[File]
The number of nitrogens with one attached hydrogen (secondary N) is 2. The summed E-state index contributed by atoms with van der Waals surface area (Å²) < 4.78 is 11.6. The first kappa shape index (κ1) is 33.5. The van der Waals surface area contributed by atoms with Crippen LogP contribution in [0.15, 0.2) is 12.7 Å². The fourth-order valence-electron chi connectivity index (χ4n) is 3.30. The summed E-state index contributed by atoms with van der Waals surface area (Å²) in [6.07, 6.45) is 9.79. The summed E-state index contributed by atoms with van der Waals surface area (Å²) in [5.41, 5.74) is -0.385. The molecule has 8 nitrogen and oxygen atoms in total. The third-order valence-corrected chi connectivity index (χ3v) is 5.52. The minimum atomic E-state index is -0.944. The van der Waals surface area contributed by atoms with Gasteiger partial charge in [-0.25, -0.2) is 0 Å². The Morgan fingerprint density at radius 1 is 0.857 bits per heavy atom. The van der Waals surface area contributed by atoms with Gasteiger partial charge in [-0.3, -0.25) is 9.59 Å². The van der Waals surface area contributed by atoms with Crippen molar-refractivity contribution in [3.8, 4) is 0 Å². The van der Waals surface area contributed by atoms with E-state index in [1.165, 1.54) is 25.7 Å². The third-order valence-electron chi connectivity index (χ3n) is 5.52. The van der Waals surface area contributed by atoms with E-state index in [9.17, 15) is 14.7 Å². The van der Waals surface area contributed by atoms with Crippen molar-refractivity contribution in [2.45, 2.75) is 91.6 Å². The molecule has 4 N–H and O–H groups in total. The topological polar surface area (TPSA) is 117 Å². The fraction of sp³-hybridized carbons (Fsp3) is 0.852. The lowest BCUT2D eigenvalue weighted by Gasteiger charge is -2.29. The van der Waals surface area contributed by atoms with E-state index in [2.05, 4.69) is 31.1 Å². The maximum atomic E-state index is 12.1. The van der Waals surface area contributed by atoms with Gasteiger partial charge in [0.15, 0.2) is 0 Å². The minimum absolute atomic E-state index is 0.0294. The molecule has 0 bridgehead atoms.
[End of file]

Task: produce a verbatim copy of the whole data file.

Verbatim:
The number of nitrogens with one attached hydrogen (secondary N) is 2. The summed E-state index contributed by atoms with van der Waals surface area (Å²) < 4.78 is 11.6. The first kappa shape index (κ1) is 33.5. The van der Waals surface area contributed by atoms with Crippen LogP contribution in [0.15, 0.2) is 12.7 Å². The fourth-order valence-electron chi connectivity index (χ4n) is 3.30. The summed E-state index contributed by atoms with van der Waals surface area (Å²) in [6.07, 6.45) is 9.79. The summed E-state index contributed by atoms with van der Waals surface area (Å²) in [5.41, 5.74) is -0.385. The molecule has 8 nitrogen and oxygen atoms in total. The third-order valence-corrected chi connectivity index (χ3v) is 5.52. The minimum atomic E-state index is -0.944. The van der Waals surface area contributed by atoms with Gasteiger partial charge in [-0.25, -0.2) is 0 Å². The Morgan fingerprint density at radius 1 is 0.857 bits per heavy atom. The van der Waals surface area contributed by atoms with Gasteiger partial charge in [-0.3, -0.25) is 9.59 Å². The van der Waals surface area contributed by atoms with Crippen molar-refractivity contribution in [3.8, 4) is 0 Å². The van der Waals surface area contributed by atoms with E-state index in [1.165, 1.54) is 25.7 Å². The third-order valence-electron chi connectivity index (χ3n) is 5.52. The van der Waals surface area contributed by atoms with E-state index in [9.17, 15) is 14.7 Å². The van der Waals surface area contributed by atoms with Crippen molar-refractivity contribution in [2.45, 2.75) is 91.6 Å². The molecule has 4 N–H and O–H groups in total. The topological polar surface area (TPSA) is 117 Å². The fraction of sp³-hybridized carbons (Fsp3) is 0.852. The lowest BCUT2D eigenvalue weighted by Gasteiger charge is -2.29. The van der Waals surface area contributed by atoms with E-state index in [2.05, 4.69) is 31.1 Å². The maximum atomic E-state index is 12.1. The van der Waals surface area contributed by atoms with Gasteiger partial charge in [0.15, 0.2) is 0 Å². The minimum absolute atomic E-state index is 0.0294. The molecule has 0 bridgehead atoms.